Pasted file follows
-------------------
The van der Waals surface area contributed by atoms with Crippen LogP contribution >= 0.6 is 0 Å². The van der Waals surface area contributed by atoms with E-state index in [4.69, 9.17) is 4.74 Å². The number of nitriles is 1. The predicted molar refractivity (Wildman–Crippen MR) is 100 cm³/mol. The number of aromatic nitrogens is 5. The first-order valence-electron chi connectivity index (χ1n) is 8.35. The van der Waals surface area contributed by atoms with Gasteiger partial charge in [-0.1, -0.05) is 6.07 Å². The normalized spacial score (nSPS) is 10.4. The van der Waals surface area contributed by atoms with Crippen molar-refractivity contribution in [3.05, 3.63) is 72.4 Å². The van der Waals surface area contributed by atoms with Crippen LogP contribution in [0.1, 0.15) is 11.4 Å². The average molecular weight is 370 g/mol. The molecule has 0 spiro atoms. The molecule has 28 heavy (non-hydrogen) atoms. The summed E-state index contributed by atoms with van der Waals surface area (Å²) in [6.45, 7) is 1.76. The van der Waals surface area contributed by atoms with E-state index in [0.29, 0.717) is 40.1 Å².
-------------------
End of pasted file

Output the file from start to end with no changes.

The van der Waals surface area contributed by atoms with Crippen LogP contribution >= 0.6 is 0 Å². The van der Waals surface area contributed by atoms with E-state index in [4.69, 9.17) is 4.74 Å². The number of nitriles is 1. The predicted molar refractivity (Wildman–Crippen MR) is 100 cm³/mol. The number of aromatic nitrogens is 5. The first-order valence-electron chi connectivity index (χ1n) is 8.35. The van der Waals surface area contributed by atoms with Gasteiger partial charge in [-0.1, -0.05) is 6.07 Å². The normalized spacial score (nSPS) is 10.4. The van der Waals surface area contributed by atoms with Crippen molar-refractivity contribution in [3.05, 3.63) is 72.4 Å². The van der Waals surface area contributed by atoms with Crippen LogP contribution in [0.1, 0.15) is 11.4 Å². The average molecular weight is 370 g/mol. The molecule has 0 spiro atoms. The molecule has 28 heavy (non-hydrogen) atoms. The summed E-state index contributed by atoms with van der Waals surface area (Å²) in [6.45, 7) is 1.76. The van der Waals surface area contributed by atoms with E-state index in [0.29, 0.717) is 40.1 Å².